After a few shouts, we heard a series of hoots in the distance. Our hopes instantly leapt sky high. Would the orang utans of Semenggoh honour us by appearing at the feeding grounds?
Why didn’t the wild man of Borneo show up
Another 15 minutes passed and there was still no sign of the elusive creatures. A few people began to lose hope and resorted to doing things to entertain themselves. Disenchanted children wore a forlorn look while their parents chatted with friends, perhaps about more successful trips in the past. Another half hour passed and one by one, the once eager beavers slowly left.
Many looked downcast but quite a number were unperturbed. Perhaps they too realised the no-show was actually a good show as it indicated that the reserve’s rehabilitation programme worked and that these orphaned or rescued primates no longer depended on humans to provide shelter and sustenance.
Like their cousins in the wild, they have begun to be self-sufficient and are able to look after themselves and their progeny independently. Therefore, it is indeed vital that we fully understand the concept of conservation and rehabilitation.
After all, if you must see an orang utan, drop in at the zoo and you won’t be disappointed.
I came away heartened, assured that the “Wild Man of Borneo” had a promising future. In any case, the many natural attractions in the sanctuary had made my trip well worth the while.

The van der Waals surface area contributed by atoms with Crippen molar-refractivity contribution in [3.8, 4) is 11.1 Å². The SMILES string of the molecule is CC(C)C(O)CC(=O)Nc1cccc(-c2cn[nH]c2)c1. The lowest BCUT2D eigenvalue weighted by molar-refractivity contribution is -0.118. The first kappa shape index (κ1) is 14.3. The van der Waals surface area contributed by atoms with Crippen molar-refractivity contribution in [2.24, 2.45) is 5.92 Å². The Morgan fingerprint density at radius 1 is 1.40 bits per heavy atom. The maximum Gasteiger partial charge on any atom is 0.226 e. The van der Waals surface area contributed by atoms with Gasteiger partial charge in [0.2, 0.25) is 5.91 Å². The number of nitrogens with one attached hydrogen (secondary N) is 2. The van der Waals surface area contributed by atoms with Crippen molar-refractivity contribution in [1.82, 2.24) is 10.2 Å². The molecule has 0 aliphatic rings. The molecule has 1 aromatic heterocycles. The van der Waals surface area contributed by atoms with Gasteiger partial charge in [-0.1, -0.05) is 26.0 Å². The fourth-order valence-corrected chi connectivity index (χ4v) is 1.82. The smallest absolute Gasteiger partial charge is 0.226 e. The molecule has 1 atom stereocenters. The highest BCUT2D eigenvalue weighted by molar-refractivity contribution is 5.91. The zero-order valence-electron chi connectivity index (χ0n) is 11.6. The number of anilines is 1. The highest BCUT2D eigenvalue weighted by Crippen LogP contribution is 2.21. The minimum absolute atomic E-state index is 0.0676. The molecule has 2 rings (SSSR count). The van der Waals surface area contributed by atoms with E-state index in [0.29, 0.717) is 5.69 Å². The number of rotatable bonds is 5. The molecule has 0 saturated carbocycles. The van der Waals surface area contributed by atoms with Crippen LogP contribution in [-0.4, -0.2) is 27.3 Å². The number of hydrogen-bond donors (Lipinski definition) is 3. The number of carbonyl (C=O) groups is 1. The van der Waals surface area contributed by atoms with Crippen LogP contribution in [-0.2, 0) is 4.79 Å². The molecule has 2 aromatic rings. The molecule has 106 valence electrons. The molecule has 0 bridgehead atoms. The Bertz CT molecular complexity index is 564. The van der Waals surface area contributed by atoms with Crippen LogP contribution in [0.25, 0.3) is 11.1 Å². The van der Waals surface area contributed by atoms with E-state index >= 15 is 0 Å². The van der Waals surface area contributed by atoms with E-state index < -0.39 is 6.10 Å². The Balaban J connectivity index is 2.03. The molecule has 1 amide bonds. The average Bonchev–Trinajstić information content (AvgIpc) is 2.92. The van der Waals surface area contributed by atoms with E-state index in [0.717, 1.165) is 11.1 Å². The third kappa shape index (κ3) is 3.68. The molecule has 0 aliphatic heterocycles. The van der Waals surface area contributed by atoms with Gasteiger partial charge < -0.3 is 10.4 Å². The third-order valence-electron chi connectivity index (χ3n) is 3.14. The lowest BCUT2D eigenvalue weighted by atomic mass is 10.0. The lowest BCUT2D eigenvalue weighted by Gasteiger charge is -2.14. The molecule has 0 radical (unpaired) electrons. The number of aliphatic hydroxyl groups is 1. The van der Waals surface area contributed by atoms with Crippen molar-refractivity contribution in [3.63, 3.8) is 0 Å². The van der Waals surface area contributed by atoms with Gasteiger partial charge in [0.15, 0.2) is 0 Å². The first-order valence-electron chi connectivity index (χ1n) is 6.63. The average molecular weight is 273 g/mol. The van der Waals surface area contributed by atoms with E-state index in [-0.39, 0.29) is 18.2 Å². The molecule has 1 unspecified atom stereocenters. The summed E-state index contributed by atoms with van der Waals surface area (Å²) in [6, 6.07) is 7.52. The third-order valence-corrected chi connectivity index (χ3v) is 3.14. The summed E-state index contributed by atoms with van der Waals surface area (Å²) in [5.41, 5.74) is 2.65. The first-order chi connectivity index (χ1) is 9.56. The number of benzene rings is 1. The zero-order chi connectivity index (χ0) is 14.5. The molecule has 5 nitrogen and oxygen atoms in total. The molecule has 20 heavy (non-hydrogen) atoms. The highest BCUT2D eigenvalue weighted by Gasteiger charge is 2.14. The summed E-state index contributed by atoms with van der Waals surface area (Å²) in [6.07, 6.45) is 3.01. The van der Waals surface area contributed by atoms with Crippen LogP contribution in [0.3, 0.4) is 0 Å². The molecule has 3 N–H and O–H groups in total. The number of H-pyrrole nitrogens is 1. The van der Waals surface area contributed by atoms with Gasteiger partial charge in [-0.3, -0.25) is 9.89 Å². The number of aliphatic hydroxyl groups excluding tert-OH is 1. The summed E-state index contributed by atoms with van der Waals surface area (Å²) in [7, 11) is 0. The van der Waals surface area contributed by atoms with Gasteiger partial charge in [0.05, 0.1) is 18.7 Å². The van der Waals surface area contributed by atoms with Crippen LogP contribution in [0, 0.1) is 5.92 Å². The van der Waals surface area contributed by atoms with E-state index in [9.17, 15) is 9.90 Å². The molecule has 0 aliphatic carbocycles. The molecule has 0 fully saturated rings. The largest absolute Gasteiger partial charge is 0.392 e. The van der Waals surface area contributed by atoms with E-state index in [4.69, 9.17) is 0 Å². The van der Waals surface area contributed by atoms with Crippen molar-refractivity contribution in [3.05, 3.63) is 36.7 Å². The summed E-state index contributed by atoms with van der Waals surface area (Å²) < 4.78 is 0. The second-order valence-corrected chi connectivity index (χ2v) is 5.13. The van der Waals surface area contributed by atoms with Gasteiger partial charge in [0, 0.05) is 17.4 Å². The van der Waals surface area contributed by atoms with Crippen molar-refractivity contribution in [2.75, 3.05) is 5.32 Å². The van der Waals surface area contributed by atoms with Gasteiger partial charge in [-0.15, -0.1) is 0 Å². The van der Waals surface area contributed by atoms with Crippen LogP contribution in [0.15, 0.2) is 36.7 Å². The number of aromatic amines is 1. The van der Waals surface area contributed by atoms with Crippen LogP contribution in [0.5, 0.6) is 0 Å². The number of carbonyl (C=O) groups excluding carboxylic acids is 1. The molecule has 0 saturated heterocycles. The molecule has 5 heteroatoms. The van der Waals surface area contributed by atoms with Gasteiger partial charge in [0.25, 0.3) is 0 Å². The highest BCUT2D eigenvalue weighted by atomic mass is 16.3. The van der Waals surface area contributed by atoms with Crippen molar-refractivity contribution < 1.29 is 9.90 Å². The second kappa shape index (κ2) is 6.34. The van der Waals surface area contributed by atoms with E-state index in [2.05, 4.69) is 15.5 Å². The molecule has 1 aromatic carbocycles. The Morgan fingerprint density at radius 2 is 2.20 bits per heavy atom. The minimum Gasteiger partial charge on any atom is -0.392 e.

Best time to visit
The Semenggoh Nature Reserve opens from 8.30am until 3.45pm. While feeding hours are from 8.30am to 9am and 3pm to 3.30pm, the orang utans do not necessarily make an appearance.
The feeding area is a 20-minute walk from the main entrance. Adults pay an entrance fee of RM3 while children pay half the amount.
Getting To Semenggoh Wildlife Rehabilitation Centre
Visitors opting for public transportation can take STC Bus No. 6 from Kuching. It costs RM2 one way and stops right outside the main entrance.
Tour operators who conduct trips there as well as to the surrounding attractions include:
CPH Travel Agencies (Sarawak) Sdn Bhd
Tel: +082-243 708/242 289/414 921
Borneo Interland Travel Sdn Bhd
Tel: +082-413 595/426 328
Email: bitravel@tm. net.my
Borneo Fairyland Travel & Tour Sdn Bhd
Tel: 082-420 194/420 195
Email: bftravel@tm. net.my
Recommended Hotels and Resorts in Kuching
Nearby attractions that you might be interested
- Kuching Waterfront – Don’t miss this 900m long esplanade whenever you come visiting Kuching. The waterfront is decorated with landscaped surroundings and eateries and is a popular place for locals and foreigners alike.
- Damai Beach – Damai Beach is a major vacation spot, with some of the state’s best beach resorts. Enjoy a wide range of water sports activities at the resorts. Tours can be arranged to see the rare Irrawaddy dolphin.
- Bario – Lying at an elevation of 1,000m , Bario in Kelabit Highlands is home to the Kelabit people, outed to be among Borneo’s best farmers. Visitors will be awed by their culture and lifestyle.
- Bako National Park – Bako National Park is the state’s oldest, and home to the rare long-nosed proboscis monkeys, long-tailed macaques and various other animals.
- Diving in Sarawak – Diving enthusiasts should not miss a trip to Miri, to explore one of the richest reefs in Malaysia. Belais Reef and Luconia Shoals are among the popular dive sites in South China Sea.
- Niah National Park – Experience the awe of standing at the archaeological site of 40,000 year-old human remains in this park.